FO: The infamous sixth item aka Tamarack Cardigan
Well, I did it! This is my first sweater made from absolute scratch. Okay, I didn’t sheer the sheep or process the yarn, but I did design the pattern and gave it the name of one of my favorite trees.
Larix Laricina’s common name is Tamarack or Tamarack Larch. It is such an unassuming tree, at least in the summer months it gently blends in with all the other conifers. But, come fall it’s once coniferous tendencies turn deciduous with orange needles that slowly shake off. And, better yet, in winter it appears to be deceivingly dead until spring comes and it buds green.
Paying homage to my inspiration. The lace work between the cables was actually inspired by the needles of the tamarack. Most noticeable on the sleeves in the picture below.
There is so much I want to share about my sweater this is partly due to my excitement of it being my first design and partly because it fits me! I will try to be a good editor tonight and attempt to give only the most important details.
First, a word about the yarn. The yarn is old and was purchased from an elderly couple in Juneau, Alaska. Who, at the time, were thrilled that I was interested in purchasing it from them. It is called Darling by Unger and was produced in Belgium but as far as I know it’s no longer being made. Here is the big kicker, it’s a DK/Sport: 60% Acrylic, 20%Wool, and 20% Mohair. Yes, I did just mention the A word. I hope you’re still reading and haven’t given up on me. I generally despise acrylic like every good knitter. But, I really must say, I’m sort of amazed by this yarn. It holds it’s shape so well and it certainly does not feel, wear or work like acrylic. You’re just going to have to trust me on this one.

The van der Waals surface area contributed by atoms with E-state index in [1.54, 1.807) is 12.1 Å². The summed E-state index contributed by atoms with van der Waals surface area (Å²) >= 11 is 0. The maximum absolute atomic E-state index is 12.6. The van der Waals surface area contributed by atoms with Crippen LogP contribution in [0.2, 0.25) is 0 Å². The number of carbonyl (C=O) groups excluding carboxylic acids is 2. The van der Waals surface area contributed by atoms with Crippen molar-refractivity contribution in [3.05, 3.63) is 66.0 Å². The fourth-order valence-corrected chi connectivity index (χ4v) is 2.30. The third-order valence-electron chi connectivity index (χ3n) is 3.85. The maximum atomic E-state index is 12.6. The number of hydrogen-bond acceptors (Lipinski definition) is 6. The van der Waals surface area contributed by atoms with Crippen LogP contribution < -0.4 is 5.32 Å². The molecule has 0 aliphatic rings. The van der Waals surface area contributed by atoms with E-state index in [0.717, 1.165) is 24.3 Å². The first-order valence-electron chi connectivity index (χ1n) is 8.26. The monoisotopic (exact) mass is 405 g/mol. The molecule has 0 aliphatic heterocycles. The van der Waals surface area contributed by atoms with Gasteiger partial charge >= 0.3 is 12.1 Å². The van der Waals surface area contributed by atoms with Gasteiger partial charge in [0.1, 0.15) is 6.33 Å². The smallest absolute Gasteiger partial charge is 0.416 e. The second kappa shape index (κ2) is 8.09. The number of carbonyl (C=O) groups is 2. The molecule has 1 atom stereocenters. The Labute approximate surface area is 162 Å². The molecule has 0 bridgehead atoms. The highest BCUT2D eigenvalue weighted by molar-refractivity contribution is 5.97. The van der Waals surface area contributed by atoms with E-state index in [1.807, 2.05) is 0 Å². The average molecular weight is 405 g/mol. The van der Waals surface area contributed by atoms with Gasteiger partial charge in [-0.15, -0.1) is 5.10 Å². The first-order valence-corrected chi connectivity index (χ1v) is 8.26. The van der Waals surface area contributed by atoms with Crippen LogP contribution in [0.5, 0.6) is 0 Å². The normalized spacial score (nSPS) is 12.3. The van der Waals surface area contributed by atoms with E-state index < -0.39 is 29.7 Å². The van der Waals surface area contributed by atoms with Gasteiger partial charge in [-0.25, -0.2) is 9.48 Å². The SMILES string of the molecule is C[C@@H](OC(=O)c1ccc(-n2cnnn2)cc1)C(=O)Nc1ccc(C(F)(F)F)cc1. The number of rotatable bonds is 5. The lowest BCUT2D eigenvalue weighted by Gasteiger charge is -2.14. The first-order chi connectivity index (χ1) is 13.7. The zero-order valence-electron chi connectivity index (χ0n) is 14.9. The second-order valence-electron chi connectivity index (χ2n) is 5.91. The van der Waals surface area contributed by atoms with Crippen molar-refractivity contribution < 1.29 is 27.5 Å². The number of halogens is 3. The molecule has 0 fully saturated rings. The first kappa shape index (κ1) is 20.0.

Secondly, a mention about buttons. With the Tamarack idea in mind and my dated yarn to boot, I found myself fantasizing about vintage patterns. I realized I wanted a design that would match the age of my yarn. I think it is fair to say that my Tamarack Cardigan is somewhat of a vintage inspired design. All of the vintage patterns I spied on had knitted buttons to go with. So, it was only fitting that mine have matching buttons as well. More photos of the buttons can be seen at this post.
Thirdly, a brief synopsis on the construction. This is a pain free construction. The button bands were integrated right into my bottom up construction of the body and I knit the arms from the top down attaching them to the top of the sweater as I worked my way down. A fairly simple pattern with little to no finishing work!
Finally, I’m so happy with my new sweater and that it also gets to be one of my six for this month. Someday soon I hope to put this design into pattern form… In the meantime, I also need to thank S for being my photographer this weekend. I’ll leave you with a few more of his photos.